In 1981, Limagrain turned to the United States, buying Ferry-Morse Co. That company was the result of the 1930 merger of the D.M. Ferry Co., founded in 1856, and the C.C. Morse and Co., founded in 1874. Over the following decades, Ferry-Morse grew into a major supplier to the North American home garden seed market.
Forming a Garden Seeds Specialist in the 1990s and Beyond
At the end of the 1980s, Limagrain began taking steps to restructure its garden seeds business for both the professional and consumer markets. In 1989, the company formed an umbrella structure for its consumer vegetable seeds operations, called Oxadis. This subsidiary became the marketing and distribution wing for the group's Vilmorin and Tézier seed brands. Oxadis also handled the group's pet foods and supplies operations, which was seen as a natural extension to the seeds business because the company's Home Garden customers tended to own pets.
In 1990, Limagrain acquired 80 percent of Germany's Flora-Frey, the leader in that market. That purchase encouraged Limagrain to create a dedicated subsidiary to include all of its vegetable and flower seeds operations. Also in 1990, the cooperative created a new holding structure, Ceres, which took over Vilmorin S.A. (the company's name since 1986) as well as Tézier, Oxadis, Flor-Frey, and Ferry-Morse. In 1992, however, Limagrain renamed its gardening seeds subsidiary as Vilmorin & Cie.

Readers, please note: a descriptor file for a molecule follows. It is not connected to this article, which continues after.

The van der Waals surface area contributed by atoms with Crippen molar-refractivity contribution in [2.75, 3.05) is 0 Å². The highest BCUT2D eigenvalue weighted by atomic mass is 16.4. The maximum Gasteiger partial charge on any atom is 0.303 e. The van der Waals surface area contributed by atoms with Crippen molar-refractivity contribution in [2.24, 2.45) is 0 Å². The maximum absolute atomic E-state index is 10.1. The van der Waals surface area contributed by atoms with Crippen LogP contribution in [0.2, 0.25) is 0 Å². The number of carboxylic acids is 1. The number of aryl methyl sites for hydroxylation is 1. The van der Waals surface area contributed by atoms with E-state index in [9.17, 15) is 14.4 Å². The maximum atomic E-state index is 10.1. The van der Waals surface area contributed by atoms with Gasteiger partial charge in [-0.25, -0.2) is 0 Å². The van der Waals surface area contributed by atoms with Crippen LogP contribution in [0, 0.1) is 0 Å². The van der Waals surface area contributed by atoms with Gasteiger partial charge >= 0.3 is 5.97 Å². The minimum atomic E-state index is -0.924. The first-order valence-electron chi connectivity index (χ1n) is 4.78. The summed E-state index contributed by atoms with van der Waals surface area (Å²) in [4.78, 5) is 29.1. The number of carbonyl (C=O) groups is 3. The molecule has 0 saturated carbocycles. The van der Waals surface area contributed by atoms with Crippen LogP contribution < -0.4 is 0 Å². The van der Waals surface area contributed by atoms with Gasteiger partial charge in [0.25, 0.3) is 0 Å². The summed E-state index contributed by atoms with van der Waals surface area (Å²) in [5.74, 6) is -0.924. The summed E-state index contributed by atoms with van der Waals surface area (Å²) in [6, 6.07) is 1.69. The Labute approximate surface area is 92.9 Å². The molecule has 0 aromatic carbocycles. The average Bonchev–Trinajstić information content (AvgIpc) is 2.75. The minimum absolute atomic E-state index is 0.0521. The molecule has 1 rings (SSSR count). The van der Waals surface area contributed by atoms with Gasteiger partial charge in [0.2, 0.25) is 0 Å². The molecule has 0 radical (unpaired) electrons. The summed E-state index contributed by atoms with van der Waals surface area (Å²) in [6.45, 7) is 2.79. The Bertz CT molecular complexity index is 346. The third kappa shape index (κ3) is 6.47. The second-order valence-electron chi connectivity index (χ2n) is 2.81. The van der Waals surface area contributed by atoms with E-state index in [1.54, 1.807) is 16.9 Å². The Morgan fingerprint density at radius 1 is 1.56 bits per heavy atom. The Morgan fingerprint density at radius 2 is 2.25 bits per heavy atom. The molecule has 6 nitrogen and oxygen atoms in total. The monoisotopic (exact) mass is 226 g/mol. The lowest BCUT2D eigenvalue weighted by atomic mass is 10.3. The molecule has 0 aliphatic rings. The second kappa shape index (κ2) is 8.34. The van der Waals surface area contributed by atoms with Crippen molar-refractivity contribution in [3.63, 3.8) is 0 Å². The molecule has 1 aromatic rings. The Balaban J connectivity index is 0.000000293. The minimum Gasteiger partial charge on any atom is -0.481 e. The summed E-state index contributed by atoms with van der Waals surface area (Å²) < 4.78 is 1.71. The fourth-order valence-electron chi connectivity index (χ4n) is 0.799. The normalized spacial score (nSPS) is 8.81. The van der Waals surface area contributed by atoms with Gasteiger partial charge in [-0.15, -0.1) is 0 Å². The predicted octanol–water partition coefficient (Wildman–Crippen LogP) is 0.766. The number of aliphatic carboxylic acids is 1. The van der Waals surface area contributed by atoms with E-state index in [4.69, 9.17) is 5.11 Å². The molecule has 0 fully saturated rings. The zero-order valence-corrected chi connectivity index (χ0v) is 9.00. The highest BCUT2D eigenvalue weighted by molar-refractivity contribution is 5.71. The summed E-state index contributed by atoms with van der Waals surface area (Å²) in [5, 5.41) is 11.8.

Vilmorin & Cie acquired the other members of the former Ceres, becoming the holding company for Limagrain's gardening seeds operations. In 1992, Vilmorin & Cie listed its shares on the Paris Stock Exchange. Limagrain nonetheless retained majority control of the company and into the mid-2000s continued to hold more than 50 percent of the company.